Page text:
The first fatality linked to a self-driving car occurred in May and is generating a large amount of public interest. While the event was indeed tragic, we knew it would happen eventually. Autonomous car accidents are now in the realm of aircraft accidents—they are likely to be statistically safer, yet infinitely more newsworthy.
I have an engineering background, but I am still surprised at the rapid technological advances that have taken place in this arena the past few years. Much like many segments of biotechnology and medical research, society’s ability to come to grips with the legal and moral obligations is not keeping pace with the technological advances.
I am a firm believer that self-driving cars will be the norm one day, and transportation fatalities will be significantly reduced as a result. Today, nearly every driver believes they are an above-average driver. While logic dictates that the majority cannot be above average, the real problem is that every driver has a different definition of what it means to be a good driver. Automation will help resolve these differences and make the actions of all vehicles on the road much more predictable. Predictability will result in additional safety, efficiency, and improved traffic flow. According to the National Highway Traffic Safety Administration, human error currently accounts for more than 90% of all automobile crashes. Therefore, automation makes sense.
On the subject of statistics, commercial aviation is the safest mode of transportation in the U.S., with just 0.06 deaths per billion miles. Bus transportation is the next safest at 0.14 fatalities per billion miles, followed by subways and metro rail at 0.24, commuter rail and Amtrak at 0.47, and cars and trucks at 5.75. Motorcycles represent the other extreme at 217 deaths per billion miles. There is not enough data to adequately assess self-driving cars yet, but the one fatality is against a backdrop of more than 130 million miles. The miles are quickly adding up, and we will soon have the fatality figure for the first billion miles.
Self-driving cars are coming, and they’re coming fast. The technology is not ready for mass deployment at this time, but it is likely to be here long before consumer trust is ready to accept it. The biggest problem the industry has today is that it doesn’t know what it doesn’t know. However, this, too, will eventually be resolved.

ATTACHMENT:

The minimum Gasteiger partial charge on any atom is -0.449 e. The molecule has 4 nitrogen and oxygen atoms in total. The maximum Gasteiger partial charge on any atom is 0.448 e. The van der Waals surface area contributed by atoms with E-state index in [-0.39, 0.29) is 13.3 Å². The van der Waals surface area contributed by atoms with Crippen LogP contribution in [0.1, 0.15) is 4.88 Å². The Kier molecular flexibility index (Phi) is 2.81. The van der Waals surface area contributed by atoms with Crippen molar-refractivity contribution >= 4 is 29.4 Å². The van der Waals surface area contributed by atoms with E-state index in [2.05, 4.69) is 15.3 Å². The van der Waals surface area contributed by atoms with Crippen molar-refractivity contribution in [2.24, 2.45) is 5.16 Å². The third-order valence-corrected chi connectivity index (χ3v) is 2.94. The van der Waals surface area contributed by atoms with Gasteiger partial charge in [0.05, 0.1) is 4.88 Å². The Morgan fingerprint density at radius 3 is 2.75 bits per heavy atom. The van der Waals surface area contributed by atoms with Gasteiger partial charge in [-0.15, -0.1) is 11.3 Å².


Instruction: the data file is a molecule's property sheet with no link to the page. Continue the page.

The market rally hoisted all sectors into solid, positive trends. After lurking in third the past three weeks, Telecom replaced Utilities at the top today. Real Estate remains firmly in second place, and Utilities is now in third, which again places the three highest-yielding sectors at the head of the pack. The other eight sectors are in the same rank-order as they were a week ago, although all are exhibiting stronger momentum. The middle of the rankings is getting crowded with only a few momentum points separating Consumer Staples, Energy, Health Care Industrials, and Materials. Materials has a rather robust momentum score of 25, which would place it in the upper half under typical market conditions. Today, it is only good for a ranking position of eighth, although it makes eighth appear honorable. Technology and Financials were still in the red a week ago, and today’s double-digit positive momentum scores make it obvious they had a good week. However, these two sectors are still at the bottom of the list from an intermediate-term perspective.
The style categories tried to align themselves in a recognizable pattern for many weeks but were unsuccessful in those attempts. Today that shortcoming was clearly rectified, with the four smallest-capitalization categories moving to the top, the four largest now at the bottom, and the three middle-tier segments aptly wedged between the extremes. The changes required to achieve this alignment were not subtle. Small-Cap Value ascended three places higher to claim the leadership role, Small-Cap Blend moved four places upward, and both Small-Cap Growth and Micro-Cap surged five places higher to their new positions. Downside moves were also dramatic, with Mid-Cap Value falling from first to fifth, Mid-Cap Blend giving up two positions, Large-Cap Value dropping six, and Mega-Cap relinquishing five spots. Large-Cap Growth was the only style category that did not change its ranking position, and it sits at the bottom for an eighth week.
Changes in the global rankings were rather muted compared to the style and sector groupings. Latin America is at the top for a third week and continues to hold a wide margin over Emerging Markets. Pacific ex-Japan and Canada swapped places, producing the only changes in the ranking positions. Pacific ex-Japan got the better part of the exchange and landed three spots higher, while Canada fell from third to sixth. Between them, China and the U.S. held their positons while registering healthy increases in momentum. Japan and EAFE both made the transition from red to green, leaving only the U.K. and the Eurozone in negative momentum territory. Both the U.K. and Eurozone benefited from the global rally of that past week, but for them, it wasn’t enough to overcome the pullbacks suffered as a result of the Brexit vote. Britain’s transition of leadership from David Cameron to Theresa May happened much sooner and more smoothly than expected, helping to stabilize markets there.
“We have every reason to believe that autonomous vehicles will be safer—they’re never drunk or tired or distracted. What we don’t know is what kinds of errors they may introduce. Where humans fail the most may not be where autonomous vehicles do. They may fail in entirely new ways.”
—Nidhi Kalra, codirector at RAND Center for Decision Making Under Uncertainty
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